Tuesday, October 31, 2017

Power Tools

Hand tools are awesome for general tasks. Some tasks, however, require more strength than elbow grease can provide, and that's when power tools get called upon.

While there is a nearly infinite range of power tools available, they all fall in a couple of categories, based on how they're powered.

Air Tools 
Driven by compressed air, these tools are mechanically simple and durable. However, they require a separate compressor to supply the air, which can be a very pricey investment.

Corded Tools
Corded electric power tools are usually the most cost-effecient option in power tools. As long as they have 120 volt power from a wall outlet, they'll run all day at full speed. Unfortunately, they require outlets at the point where work is being done, or extension cords run into the area.

Cordless Tools
Battery operated cordless tools are the most convenient option in power tools. New battery technology gives them almost as much power as corded tools, without the need to drag cords along as you work. They're the tool of choice for almost every task in the professional trades. Unfortunately, they're also the most expensive option, due to those mighty batteries.

Cordless tool selection presents more issues than air or corded tools. There is only a single option for power for each type, so you only have to pick the tool that meets your task needs. However, each brand of cordless tool uses its own battery design, and different voltages and battery chemistries also limit compatibility. If you plan ahead, all your tools can share one set of batteries; if not, you end up like me, with three different batteries to keep track of.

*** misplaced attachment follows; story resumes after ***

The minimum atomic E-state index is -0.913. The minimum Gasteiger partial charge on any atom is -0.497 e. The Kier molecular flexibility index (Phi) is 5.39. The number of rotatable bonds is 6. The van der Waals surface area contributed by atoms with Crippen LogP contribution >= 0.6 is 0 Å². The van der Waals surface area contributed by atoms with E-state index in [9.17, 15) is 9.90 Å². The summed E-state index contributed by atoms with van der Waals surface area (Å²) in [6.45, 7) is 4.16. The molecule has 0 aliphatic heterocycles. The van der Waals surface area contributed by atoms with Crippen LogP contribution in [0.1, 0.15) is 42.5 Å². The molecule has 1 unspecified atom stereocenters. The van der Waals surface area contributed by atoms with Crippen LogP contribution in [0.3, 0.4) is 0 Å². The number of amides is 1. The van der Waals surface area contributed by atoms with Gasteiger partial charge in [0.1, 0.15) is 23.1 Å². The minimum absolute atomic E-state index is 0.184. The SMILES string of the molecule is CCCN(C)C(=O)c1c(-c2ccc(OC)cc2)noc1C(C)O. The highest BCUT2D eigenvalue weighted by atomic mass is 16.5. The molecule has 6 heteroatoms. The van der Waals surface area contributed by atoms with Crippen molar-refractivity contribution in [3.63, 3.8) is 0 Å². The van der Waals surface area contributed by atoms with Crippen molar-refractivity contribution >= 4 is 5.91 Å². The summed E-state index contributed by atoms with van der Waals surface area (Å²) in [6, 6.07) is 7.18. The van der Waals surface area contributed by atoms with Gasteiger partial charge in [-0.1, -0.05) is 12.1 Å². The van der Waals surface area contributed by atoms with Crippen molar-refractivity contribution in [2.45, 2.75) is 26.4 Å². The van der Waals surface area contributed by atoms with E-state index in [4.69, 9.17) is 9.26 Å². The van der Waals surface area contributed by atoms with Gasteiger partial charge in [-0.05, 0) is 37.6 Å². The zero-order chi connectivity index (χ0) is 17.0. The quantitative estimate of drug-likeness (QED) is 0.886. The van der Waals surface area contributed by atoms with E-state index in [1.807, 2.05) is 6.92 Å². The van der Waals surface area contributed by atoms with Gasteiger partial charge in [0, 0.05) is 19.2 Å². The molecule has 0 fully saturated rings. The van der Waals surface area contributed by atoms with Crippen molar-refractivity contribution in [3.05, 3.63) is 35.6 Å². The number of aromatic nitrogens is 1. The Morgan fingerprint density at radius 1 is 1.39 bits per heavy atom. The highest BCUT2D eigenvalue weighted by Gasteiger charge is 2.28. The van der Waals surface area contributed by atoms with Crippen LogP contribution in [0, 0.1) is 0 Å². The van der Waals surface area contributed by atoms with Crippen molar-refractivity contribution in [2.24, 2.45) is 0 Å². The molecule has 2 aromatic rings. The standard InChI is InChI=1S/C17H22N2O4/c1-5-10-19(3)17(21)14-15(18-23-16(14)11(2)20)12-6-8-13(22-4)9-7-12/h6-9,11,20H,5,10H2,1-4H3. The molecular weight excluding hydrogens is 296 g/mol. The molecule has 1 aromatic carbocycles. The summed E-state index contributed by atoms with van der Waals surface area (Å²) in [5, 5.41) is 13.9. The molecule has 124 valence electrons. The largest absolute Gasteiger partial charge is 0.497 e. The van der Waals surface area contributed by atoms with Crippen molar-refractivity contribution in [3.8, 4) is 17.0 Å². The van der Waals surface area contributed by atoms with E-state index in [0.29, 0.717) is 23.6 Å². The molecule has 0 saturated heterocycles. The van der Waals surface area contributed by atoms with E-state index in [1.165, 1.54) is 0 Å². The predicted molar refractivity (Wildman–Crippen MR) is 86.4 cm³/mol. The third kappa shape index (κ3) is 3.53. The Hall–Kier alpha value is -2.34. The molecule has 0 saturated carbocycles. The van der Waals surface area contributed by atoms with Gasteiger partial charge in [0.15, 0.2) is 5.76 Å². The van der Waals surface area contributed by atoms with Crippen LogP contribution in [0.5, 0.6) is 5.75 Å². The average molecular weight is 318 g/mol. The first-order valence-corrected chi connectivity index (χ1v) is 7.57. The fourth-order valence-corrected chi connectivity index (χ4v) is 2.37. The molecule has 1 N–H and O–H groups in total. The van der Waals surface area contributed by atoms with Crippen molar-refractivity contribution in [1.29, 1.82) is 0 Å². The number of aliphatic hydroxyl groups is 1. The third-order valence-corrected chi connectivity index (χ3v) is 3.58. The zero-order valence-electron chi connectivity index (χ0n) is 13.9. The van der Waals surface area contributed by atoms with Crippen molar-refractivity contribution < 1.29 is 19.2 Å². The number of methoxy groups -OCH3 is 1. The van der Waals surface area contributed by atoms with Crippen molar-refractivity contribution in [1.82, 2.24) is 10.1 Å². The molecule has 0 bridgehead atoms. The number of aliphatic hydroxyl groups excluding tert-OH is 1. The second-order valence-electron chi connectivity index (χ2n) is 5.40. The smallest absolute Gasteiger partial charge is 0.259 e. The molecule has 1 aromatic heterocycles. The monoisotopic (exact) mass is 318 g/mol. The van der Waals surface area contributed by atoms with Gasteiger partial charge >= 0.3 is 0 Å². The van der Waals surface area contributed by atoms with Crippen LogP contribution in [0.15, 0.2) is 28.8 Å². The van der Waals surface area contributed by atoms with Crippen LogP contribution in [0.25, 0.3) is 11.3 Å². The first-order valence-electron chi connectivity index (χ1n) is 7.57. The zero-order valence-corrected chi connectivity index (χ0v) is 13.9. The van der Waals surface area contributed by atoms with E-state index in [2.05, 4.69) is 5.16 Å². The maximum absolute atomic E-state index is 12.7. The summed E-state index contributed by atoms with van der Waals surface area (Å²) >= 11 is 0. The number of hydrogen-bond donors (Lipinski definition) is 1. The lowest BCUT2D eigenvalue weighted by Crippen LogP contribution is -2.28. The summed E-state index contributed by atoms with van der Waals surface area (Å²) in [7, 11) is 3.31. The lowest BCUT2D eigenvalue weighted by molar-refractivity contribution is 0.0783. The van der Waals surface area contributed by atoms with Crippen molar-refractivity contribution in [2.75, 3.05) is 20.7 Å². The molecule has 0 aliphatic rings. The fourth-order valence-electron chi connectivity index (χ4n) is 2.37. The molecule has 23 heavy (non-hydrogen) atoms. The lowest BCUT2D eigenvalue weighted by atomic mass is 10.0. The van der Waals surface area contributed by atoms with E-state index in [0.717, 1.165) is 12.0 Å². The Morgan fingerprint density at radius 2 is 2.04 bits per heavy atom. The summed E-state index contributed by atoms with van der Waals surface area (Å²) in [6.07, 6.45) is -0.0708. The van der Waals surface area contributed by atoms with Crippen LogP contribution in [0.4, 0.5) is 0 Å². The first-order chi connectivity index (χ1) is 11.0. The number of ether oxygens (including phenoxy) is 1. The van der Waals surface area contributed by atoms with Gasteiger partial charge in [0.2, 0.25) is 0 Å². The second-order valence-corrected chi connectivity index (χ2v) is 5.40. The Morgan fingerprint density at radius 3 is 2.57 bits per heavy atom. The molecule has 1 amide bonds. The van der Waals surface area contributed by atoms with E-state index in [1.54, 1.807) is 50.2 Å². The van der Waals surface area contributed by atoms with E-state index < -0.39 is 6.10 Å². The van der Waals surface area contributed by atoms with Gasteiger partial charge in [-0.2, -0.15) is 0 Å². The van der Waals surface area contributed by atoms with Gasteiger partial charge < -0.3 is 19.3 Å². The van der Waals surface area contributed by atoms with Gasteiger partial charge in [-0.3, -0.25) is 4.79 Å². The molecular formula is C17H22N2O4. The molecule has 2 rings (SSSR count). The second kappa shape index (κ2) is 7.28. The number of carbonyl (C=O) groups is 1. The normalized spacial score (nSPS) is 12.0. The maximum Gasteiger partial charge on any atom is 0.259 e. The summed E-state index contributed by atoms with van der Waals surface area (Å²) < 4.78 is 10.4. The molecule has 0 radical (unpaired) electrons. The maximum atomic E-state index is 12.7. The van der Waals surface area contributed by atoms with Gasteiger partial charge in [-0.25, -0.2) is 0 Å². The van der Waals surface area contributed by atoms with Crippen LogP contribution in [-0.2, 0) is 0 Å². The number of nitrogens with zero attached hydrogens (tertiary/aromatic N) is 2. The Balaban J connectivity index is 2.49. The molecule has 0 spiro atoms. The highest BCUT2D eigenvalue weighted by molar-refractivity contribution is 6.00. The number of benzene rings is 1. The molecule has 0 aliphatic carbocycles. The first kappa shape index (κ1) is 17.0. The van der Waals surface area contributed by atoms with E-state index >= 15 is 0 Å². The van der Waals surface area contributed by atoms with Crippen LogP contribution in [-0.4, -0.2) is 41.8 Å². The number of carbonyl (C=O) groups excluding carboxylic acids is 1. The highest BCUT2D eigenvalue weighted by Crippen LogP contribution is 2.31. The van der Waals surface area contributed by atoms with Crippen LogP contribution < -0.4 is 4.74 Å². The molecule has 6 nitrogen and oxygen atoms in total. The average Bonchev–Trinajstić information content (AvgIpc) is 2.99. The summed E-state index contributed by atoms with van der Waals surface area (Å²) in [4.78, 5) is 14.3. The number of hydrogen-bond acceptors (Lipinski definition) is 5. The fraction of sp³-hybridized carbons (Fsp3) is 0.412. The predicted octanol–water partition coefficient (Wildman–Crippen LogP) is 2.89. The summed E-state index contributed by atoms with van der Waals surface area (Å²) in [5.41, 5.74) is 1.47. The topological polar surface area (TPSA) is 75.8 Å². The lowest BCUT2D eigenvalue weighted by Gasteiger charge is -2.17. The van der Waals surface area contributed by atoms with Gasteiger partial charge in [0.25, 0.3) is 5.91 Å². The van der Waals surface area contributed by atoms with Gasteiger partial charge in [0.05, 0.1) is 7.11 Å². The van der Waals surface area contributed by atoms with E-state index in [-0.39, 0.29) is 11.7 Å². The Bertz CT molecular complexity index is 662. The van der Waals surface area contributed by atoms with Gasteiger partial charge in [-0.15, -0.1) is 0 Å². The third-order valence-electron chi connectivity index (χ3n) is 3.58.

Battery Voltage
12 volt tools are light and handy, but offer fewer tool options. 18 volts opens up your tool selection to almost the same as corded tools. Batteries larger than 18 volts are almost exclusively used for specialized tasks, and aren't worth the extra cost for homeowners and shadetree folks. Unless you have a specific reason, stick to 18 volt tools, simply for the options it provides.

Battery Chemistry
Lithium Ion is the only thing to look at here. There are still some nickel-metal-hydride batteries floating around, but they're not worth buying. Lithium Ion holds a charge better, recharges faster, and supplies full power throughout its run time. It has become the industry standard, and doesn't look to change any time soon.

With those considerations in mind, the Ryobi ONE+ line is my favorite recommendation for homeowner use. The batteries work across the line of products, and it has one of the widest varieties of tools that I've ever seen. It is the brand I personally use for work around the house. (My work tool set is overkill for folks who aren't using them professionally.)

The first three power tools that I would specifically recommend are an impact driver, a drill, and a reciprocating saw (available separately, but far more economical as a kit). The saw isn't perfect for every cutting task, but it's good at any cutting task. The drill and driver may seem redundant, but I assure you that they are not: while a drill can drive screws if it must, it is actually an inferior tool for the task. It drives far slower than the impact gun, and has a far greater tendency to slip and strip screw heads. Use the impact driver for running screws, and the drill for drilling holes.

After those three, you can expand your tool collection as your needs dictate, just like with hand tools.


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